Murders that couldn't possibly have happened inside locked rooms, crimes that could never have taken place - but did, these were the specialty of John Dickson Carr, the acknowledged master of the impossible crime story. On the Classic Mysteries podcast this week, you'll find a review of "The Case of the Constant Suicides," a 1941 masterpiece by Carr, set in the Scottish highlands. You can listen to the podcast review here.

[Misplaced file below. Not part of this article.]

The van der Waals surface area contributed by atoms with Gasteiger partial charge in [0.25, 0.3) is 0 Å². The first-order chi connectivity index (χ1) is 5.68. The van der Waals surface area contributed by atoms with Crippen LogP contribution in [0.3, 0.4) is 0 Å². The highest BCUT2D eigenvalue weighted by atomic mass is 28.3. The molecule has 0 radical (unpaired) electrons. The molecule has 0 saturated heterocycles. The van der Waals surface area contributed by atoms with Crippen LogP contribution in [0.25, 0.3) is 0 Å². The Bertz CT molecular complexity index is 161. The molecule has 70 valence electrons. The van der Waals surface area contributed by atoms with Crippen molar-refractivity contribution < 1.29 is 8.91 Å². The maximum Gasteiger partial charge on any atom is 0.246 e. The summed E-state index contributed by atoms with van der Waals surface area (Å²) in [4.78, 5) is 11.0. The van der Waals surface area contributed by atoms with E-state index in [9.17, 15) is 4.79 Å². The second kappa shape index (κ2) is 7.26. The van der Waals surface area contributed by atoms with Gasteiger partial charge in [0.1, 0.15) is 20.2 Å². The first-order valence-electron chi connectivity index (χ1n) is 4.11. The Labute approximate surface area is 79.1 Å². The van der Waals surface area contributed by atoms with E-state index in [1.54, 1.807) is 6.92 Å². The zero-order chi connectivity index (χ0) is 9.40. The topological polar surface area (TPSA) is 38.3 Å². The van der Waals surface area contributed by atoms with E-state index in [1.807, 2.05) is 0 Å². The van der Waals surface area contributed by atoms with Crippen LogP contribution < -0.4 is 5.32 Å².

Who - or what - is forcing members of the Campbell clan to fall - or perhaps be pushed - out of the window of a locked and bolted bedroom at the top of a high tower? Carr will provide clues - if you can spot them, for many are buried in the general mayhem provided in a book which is not only a fine mystery but also a very funny slapstick comedy. "The Case of the Constant Suicides" is generally regarded as one of Carr's best - and that means it is very good indeed. Carr's books are finally coming back into print, which is cause for rejoicing among fans of the traditional, fair-play mystery. To Carr, the game of wits between author and reader was the grandest game in the world - and few authors played it as well or as fairly as he did.